resources for the textile arts community
OK - I'll admit straight away this is a cheat. It's not really intended as a how to do it manual. There are enough of those out there already!
It's more in the line of a comic commentary - those of you who have ever tried machine embroidery will understand what I mean. Can I just pause to ask - did you take to it like a duck to water? Was it ever so easy-peasy? Falling off a log sort of stuff? ..... I thought not!
As a City & Guilds tutor and assessor with a regular Sunday morning class, as well as a large number of distance students, I tend to hear about machine embroidery quite frequently. It particularly came to mind as I was writing this today, because it coincided with preparing the list for my attending students - the one entitled 'What you need to bring for next time'.
Item 5 particularly caught my eye - spare needles - casually lodged in-between various machine threads and an embroidery hoop. Only 2 words - yet they say so much to someone who is in the know. Spare needles are needed when existing needles are broken, a regular occurrence for those learning to use their sewing machine for embroidering with. Now for ordinary use of a sewing machine needles are rarely changed. I've had students that have been using the same needle since the last war and have never even considered they might need to change it.
Needles break when the machine's feed dogs are lowered and all the forward movement and manoeuvring becomes the responsibility of the operator, along with accelerating at the same time. A bit like driving a car this takes practice - a compromise between how hard to hit the foot control and how quickly to move the fabric. Too fast and the needle breaks, too slow and the fabric clogs ..... and the needle still breaks. Do you notice a pattern emerging here? Some machine needle salesperson somewhere will be very, very happy.
I've seen whole embroidery groups divide right down the middle on this issue - all those who can machine embroider competently stand to one side (small group, big smiles), all the others stand on the opposite side, (head hung in shame). Because of course if you finally master it - then you'll want to tell the world about it, won't you? It then becomes de rigueur to profess your total commitment to machine rather than hand embroidery, thus subtly letting everyone else in the group know that you are the lucky so-and-so who can actually do both and has a choice. You can do hand embroidery as a light embellishment over machine embroidery (I should point out here that it has to be your own machine embroidery to really add cachet - paying friends to supply you with theirs doesn't count).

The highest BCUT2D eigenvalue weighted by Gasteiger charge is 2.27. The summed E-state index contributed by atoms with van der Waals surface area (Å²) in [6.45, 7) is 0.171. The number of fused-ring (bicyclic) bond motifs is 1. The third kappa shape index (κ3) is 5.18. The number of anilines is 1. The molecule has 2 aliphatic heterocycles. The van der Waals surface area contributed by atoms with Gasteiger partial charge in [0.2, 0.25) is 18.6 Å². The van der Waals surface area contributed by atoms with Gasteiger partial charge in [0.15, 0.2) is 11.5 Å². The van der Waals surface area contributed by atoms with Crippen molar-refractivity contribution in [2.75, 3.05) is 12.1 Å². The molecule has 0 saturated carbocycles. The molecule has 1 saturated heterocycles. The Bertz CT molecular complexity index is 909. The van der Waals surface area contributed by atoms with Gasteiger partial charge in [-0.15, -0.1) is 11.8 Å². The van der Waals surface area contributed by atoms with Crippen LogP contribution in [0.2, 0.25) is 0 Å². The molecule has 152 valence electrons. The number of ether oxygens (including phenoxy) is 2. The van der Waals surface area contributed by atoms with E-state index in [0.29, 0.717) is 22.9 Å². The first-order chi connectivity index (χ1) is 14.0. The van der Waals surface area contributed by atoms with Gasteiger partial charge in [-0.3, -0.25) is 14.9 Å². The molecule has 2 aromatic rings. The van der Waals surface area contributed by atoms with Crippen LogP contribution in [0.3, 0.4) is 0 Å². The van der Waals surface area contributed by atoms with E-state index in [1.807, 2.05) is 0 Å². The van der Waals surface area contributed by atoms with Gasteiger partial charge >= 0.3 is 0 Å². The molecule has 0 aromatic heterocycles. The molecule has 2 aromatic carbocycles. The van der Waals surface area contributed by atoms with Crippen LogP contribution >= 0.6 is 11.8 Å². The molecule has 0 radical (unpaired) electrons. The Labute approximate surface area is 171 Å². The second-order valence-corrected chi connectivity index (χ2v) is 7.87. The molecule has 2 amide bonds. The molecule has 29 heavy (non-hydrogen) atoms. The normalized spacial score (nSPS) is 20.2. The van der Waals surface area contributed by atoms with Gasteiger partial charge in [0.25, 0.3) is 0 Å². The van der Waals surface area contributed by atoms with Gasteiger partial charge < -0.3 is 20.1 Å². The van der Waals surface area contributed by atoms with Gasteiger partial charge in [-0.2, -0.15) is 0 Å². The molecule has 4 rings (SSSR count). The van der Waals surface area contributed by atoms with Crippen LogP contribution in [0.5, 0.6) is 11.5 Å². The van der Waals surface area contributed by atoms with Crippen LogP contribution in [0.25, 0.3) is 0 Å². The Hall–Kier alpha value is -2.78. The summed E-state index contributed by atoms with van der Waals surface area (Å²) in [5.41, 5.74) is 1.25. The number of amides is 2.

To finish on an upbeat note..... For those of you who have despaired of ever getting the upper hand with your sewing machine - don't. It is more than possible with effort and a couple of spare days to practice in - 'course it also helps to have an experienced embroidery tutor to hand as well as someone getting your meals!! The fact of the matter is that sat on your own at home you tend to lose your sense of humour quickly, not to mention your iron will to see it through to the end.
My advice would be to try to source a weekly or summer school type course to take you through the basics - you'll never manage to work your way through a how-to-do-it book at home. That way the camaraderie of everyone beginning at once will spur you on and you’ll have lots of sympathy and support at a time where you'd normally just give up.
It really is worth persevering as it's a wonderful, versatile and timesaving way of creating beautiful embroidery - and to prove it I've included some of my own student's work here to inspire you onwards.
Happy Machine Embroidery to you all!
Below are details of the attended machine embroidery courses Gail tutors at Eccles Farm in Lancashire, as well as the C&G Embroidery Course. For further details contact 01257 463113 Wed-Sun 11-4 for attended courses or 01257 463163 for distance learning or check out the website for both at www.schoolofstitchedtextiles.com
A structured course for embroiderers or patchworkers initially covering all basic techniques and then following through to more advanced finished pieces.
Certificated by School of Stitched Textiles
Light Lunch and refreshments included as well as a 'starter pack' for the course (you will need your own machine)
This class covers every aspect of the craft and takes 3 years to complete Level 3 (old part 1). Diploma (old part 2) is also catered for.
Gail Cowley offers a range of day workshops and talks on different aspects of textiles and design throughout the UK and abroad.